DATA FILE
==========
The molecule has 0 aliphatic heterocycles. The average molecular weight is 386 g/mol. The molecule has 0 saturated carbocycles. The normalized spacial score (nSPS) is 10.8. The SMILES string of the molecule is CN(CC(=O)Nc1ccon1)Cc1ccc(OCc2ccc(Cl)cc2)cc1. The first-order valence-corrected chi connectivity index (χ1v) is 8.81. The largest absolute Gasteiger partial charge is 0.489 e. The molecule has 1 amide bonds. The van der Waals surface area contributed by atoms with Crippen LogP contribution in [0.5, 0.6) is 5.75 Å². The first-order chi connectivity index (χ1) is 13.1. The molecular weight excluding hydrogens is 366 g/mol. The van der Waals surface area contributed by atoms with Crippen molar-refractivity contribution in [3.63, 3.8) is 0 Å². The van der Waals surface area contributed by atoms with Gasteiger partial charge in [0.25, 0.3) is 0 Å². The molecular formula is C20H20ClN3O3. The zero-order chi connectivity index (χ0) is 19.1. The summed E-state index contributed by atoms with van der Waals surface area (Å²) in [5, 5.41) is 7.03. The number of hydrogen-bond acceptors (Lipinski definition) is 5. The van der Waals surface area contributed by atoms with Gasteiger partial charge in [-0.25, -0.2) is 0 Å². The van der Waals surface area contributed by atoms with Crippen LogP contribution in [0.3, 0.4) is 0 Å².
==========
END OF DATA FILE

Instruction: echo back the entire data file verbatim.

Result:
The molecule has 0 aliphatic heterocycles. The average molecular weight is 386 g/mol. The molecule has 0 saturated carbocycles. The normalized spacial score (nSPS) is 10.8. The SMILES string of the molecule is CN(CC(=O)Nc1ccon1)Cc1ccc(OCc2ccc(Cl)cc2)cc1. The first-order valence-corrected chi connectivity index (χ1v) is 8.81. The largest absolute Gasteiger partial charge is 0.489 e. The molecule has 1 amide bonds. The van der Waals surface area contributed by atoms with Crippen LogP contribution in [0.5, 0.6) is 5.75 Å². The first-order chi connectivity index (χ1) is 13.1. The molecular weight excluding hydrogens is 366 g/mol. The van der Waals surface area contributed by atoms with Crippen molar-refractivity contribution in [3.63, 3.8) is 0 Å². The van der Waals surface area contributed by atoms with Gasteiger partial charge in [0.25, 0.3) is 0 Å². The molecular formula is C20H20ClN3O3. The zero-order chi connectivity index (χ0) is 19.1. The summed E-state index contributed by atoms with van der Waals surface area (Å²) in [5, 5.41) is 7.03. The number of hydrogen-bond acceptors (Lipinski definition) is 5. The van der Waals surface area contributed by atoms with Gasteiger partial charge in [-0.25, -0.2) is 0 Å². The van der Waals surface area contributed by atoms with Crippen LogP contribution in [0.3, 0.4) is 0 Å².